I am a self taught artist in the most practical terms. I'm the first to admit I don't even know what I don't know. My art history knowledge is spotty at best and I kind of like it that way. There is always an excitement upon discovery, an innocent surprise at the serendipity, when what I need to know crosses what I didn't know I knew, or needed.
It is usually a crumb of an idea, a curiosity about a word I have never heard before, used in an art context (or not) that intrigues me, urging me to dig deeper. I research what I want or need to know, see where that takes me and repeat. A crude, slow and cumbersome process, but it works for me.
So, today, while looking up 'Arte Povera', words used for an art request in a new CFE, or a "Call For Entry," ( and yes, I didn't know that abbreviation at one time either) I stumbled upon this photo of Lynda Benglis Quartered Meteor 1969, cast 1975.
I just froze in awe. I was looking at the ghost of my ceramic corner sculpture "Remember Me."
A rush of excitement, curiosity, and goose bumps washed over me. I always wondered why this shape felt so comforting. I never found this image before making my 40", 13 piece ceramic sculpture. It wasn't even in my current circle of influence. Before I was ever knee deep in clay, I mined the internet for photos of beanbag chairs, corduroy textures, snow angels and elephant toys.
Gina M Remember Me - 2016
Lynda Benglis Quartered Meteor 1969, cast 1975.
After seeing this photo today I rushed down a rabbit hole of reading, digging and researching about where this image could be buried in my subconscious. Did I see it as a child in the 1970's? My family didn't make trips for art, so it must have been on a school field trip to MOCA or LACMA?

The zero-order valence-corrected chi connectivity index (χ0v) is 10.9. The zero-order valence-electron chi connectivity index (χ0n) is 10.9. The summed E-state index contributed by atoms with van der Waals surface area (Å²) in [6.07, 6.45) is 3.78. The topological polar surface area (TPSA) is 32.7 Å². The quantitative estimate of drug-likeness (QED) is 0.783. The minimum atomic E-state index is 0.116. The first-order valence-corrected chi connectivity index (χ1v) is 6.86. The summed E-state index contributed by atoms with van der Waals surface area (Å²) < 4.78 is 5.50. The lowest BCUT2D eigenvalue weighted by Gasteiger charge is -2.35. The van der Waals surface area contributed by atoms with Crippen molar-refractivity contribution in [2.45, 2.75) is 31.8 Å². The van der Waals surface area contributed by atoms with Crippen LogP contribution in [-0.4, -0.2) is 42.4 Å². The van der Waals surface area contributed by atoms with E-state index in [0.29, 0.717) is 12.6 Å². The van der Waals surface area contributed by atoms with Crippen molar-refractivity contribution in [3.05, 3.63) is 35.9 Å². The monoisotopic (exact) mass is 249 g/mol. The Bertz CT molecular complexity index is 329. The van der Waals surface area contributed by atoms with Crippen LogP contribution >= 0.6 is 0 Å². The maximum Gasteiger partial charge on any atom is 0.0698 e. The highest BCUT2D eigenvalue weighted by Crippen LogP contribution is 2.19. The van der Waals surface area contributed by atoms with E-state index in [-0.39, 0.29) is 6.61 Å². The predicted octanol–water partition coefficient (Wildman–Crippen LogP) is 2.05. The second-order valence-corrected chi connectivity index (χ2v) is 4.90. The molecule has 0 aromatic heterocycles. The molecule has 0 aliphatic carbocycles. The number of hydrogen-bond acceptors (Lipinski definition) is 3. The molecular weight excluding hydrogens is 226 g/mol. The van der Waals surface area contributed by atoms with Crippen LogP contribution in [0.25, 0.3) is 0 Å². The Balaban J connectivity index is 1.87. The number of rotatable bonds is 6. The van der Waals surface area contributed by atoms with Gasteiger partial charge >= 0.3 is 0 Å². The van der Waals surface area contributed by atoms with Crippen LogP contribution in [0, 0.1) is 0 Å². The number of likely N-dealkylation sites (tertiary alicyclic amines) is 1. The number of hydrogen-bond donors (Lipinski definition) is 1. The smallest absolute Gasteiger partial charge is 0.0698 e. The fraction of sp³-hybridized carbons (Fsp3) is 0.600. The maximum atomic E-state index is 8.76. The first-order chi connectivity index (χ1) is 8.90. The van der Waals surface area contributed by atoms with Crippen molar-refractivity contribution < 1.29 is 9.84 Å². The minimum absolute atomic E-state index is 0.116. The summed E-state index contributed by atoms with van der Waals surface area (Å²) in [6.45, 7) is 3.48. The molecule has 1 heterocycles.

In my random research, finding out if and when this Meteor made it to So Cal, I discovered an article, Lynda Benglis - Figures, by Alma Ruiz and Patrick Steffen that mentioned a MOCA 2011 exhibit from the 31st of July through Oct 10, 2011. Was I there? I can't recall. There are no visceral memories of this piece or any others from this show. Seeing them now I can relate on so many levels, but not as a past glowing conscious moment of "this is making an impression on me, make note to self" memory.
I noticed a pattern here and remembered going down this sort of hole before.
My piece, Hanging Bare, a toddler sized ceramic sculpture dangling from a ribbon on a wall is a distorted childhood memory of a Goya etching. The sculpture started years later after seeing the etching again in the book, The Disasters of War; Tampoco, where a smiling French soldier, watches a hanged man dying in front of him. I always remembered it as a man at a picnic where toy bears hung in trees. That inconsistency forced me to create my childhood perception as interpreted through adult eyes, emotions and experiences.
For me, this is how and why I make art, discovering and recording the unconscious imprinting of my past as it oozes out onto my present. No matter if it's a past memory that mimics a current emotion or a situation today that follows a fear from my past, I will welcome all future ooze.
is on view
July 8, 2017 - August 5, 2017
in the exhibit
at SBC: SOLA Gallery3718 West Slauson Avenue, Los Angeles, CA 90043